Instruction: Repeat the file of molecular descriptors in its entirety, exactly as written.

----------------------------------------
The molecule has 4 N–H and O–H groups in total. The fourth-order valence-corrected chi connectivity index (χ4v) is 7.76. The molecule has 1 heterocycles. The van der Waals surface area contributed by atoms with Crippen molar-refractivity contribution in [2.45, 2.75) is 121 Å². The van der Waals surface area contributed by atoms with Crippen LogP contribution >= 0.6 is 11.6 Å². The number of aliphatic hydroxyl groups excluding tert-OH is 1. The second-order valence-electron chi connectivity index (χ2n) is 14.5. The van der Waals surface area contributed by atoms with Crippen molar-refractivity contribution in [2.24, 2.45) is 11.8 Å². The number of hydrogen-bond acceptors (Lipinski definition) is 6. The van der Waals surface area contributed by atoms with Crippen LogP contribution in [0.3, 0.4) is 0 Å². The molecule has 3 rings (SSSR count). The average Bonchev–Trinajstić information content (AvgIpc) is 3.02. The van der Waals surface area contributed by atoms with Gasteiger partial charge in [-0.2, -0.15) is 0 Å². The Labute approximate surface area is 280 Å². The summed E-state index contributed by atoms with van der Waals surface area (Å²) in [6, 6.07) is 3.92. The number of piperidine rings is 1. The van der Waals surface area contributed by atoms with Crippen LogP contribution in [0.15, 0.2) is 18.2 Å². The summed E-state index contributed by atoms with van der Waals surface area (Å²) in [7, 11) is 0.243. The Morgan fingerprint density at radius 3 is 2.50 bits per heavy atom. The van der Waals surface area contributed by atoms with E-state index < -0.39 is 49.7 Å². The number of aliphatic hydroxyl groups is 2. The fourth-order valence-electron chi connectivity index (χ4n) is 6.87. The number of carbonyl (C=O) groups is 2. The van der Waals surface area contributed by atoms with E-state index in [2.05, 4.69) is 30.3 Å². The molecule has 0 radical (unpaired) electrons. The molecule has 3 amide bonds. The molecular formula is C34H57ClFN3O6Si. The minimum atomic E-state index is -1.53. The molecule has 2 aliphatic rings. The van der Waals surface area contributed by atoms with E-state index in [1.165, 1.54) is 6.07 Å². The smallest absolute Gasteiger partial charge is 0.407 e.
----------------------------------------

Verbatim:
The molecule has 4 N–H and O–H groups in total. The fourth-order valence-corrected chi connectivity index (χ4v) is 7.76. The molecule has 1 heterocycles. The van der Waals surface area contributed by atoms with Crippen molar-refractivity contribution in [2.45, 2.75) is 121 Å². The van der Waals surface area contributed by atoms with Crippen LogP contribution >= 0.6 is 11.6 Å². The number of aliphatic hydroxyl groups excluding tert-OH is 1. The second-order valence-electron chi connectivity index (χ2n) is 14.5. The van der Waals surface area contributed by atoms with Crippen molar-refractivity contribution in [2.24, 2.45) is 11.8 Å². The number of hydrogen-bond acceptors (Lipinski definition) is 6. The van der Waals surface area contributed by atoms with Crippen LogP contribution in [0.3, 0.4) is 0 Å². The molecule has 3 rings (SSSR count). The average Bonchev–Trinajstić information content (AvgIpc) is 3.02. The van der Waals surface area contributed by atoms with Gasteiger partial charge in [-0.2, -0.15) is 0 Å². The Labute approximate surface area is 280 Å². The summed E-state index contributed by atoms with van der Waals surface area (Å²) in [6, 6.07) is 3.92. The number of piperidine rings is 1. The van der Waals surface area contributed by atoms with Crippen LogP contribution in [0.15, 0.2) is 18.2 Å². The summed E-state index contributed by atoms with van der Waals surface area (Å²) in [7, 11) is 0.243. The Morgan fingerprint density at radius 3 is 2.50 bits per heavy atom. The van der Waals surface area contributed by atoms with E-state index < -0.39 is 49.7 Å². The number of aliphatic hydroxyl groups is 2. The fourth-order valence-electron chi connectivity index (χ4n) is 6.87. The number of carbonyl (C=O) groups is 2. The van der Waals surface area contributed by atoms with E-state index in [2.05, 4.69) is 30.3 Å². The molecule has 0 radical (unpaired) electrons. The molecule has 3 amide bonds. The molecular formula is C34H57ClFN3O6Si. The minimum atomic E-state index is -1.53. The molecule has 2 aliphatic rings. The van der Waals surface area contributed by atoms with E-state index in [1.165, 1.54) is 6.07 Å². The smallest absolute Gasteiger partial charge is 0.407 e.